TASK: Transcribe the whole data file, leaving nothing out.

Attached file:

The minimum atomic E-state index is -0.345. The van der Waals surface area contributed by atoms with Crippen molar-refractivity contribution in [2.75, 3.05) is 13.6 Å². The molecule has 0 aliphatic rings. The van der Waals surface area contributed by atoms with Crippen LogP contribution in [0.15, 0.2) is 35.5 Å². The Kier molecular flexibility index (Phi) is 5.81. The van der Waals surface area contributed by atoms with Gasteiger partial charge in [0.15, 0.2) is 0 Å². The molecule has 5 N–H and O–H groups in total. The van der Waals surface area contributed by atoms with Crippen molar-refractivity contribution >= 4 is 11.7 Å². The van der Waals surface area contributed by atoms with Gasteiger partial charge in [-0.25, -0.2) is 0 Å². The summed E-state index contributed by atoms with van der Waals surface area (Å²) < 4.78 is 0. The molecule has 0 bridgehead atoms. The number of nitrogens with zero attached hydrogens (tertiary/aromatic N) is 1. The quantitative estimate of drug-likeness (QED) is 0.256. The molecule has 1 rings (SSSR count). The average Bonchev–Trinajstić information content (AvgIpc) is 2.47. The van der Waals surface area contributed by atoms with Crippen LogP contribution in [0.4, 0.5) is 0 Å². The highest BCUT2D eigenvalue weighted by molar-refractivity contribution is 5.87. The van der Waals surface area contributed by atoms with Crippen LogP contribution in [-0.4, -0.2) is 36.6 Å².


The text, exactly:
The minimum atomic E-state index is -0.345. The van der Waals surface area contributed by atoms with Crippen molar-refractivity contribution in [2.75, 3.05) is 13.6 Å². The molecule has 0 aliphatic rings. The van der Waals surface area contributed by atoms with Crippen LogP contribution in [0.15, 0.2) is 35.5 Å². The Kier molecular flexibility index (Phi) is 5.81. The van der Waals surface area contributed by atoms with Gasteiger partial charge in [0.15, 0.2) is 0 Å². The molecule has 5 N–H and O–H groups in total. The van der Waals surface area contributed by atoms with Crippen molar-refractivity contribution >= 4 is 11.7 Å². The van der Waals surface area contributed by atoms with Gasteiger partial charge in [-0.25, -0.2) is 0 Å². The summed E-state index contributed by atoms with van der Waals surface area (Å²) < 4.78 is 0. The molecule has 0 bridgehead atoms. The number of nitrogens with zero attached hydrogens (tertiary/aromatic N) is 1. The quantitative estimate of drug-likeness (QED) is 0.256. The molecule has 1 rings (SSSR count). The average Bonchev–Trinajstić information content (AvgIpc) is 2.47. The van der Waals surface area contributed by atoms with Crippen LogP contribution in [0.4, 0.5) is 0 Å². The highest BCUT2D eigenvalue weighted by molar-refractivity contribution is 5.87. The van der Waals surface area contributed by atoms with Crippen LogP contribution in [-0.4, -0.2) is 36.6 Å².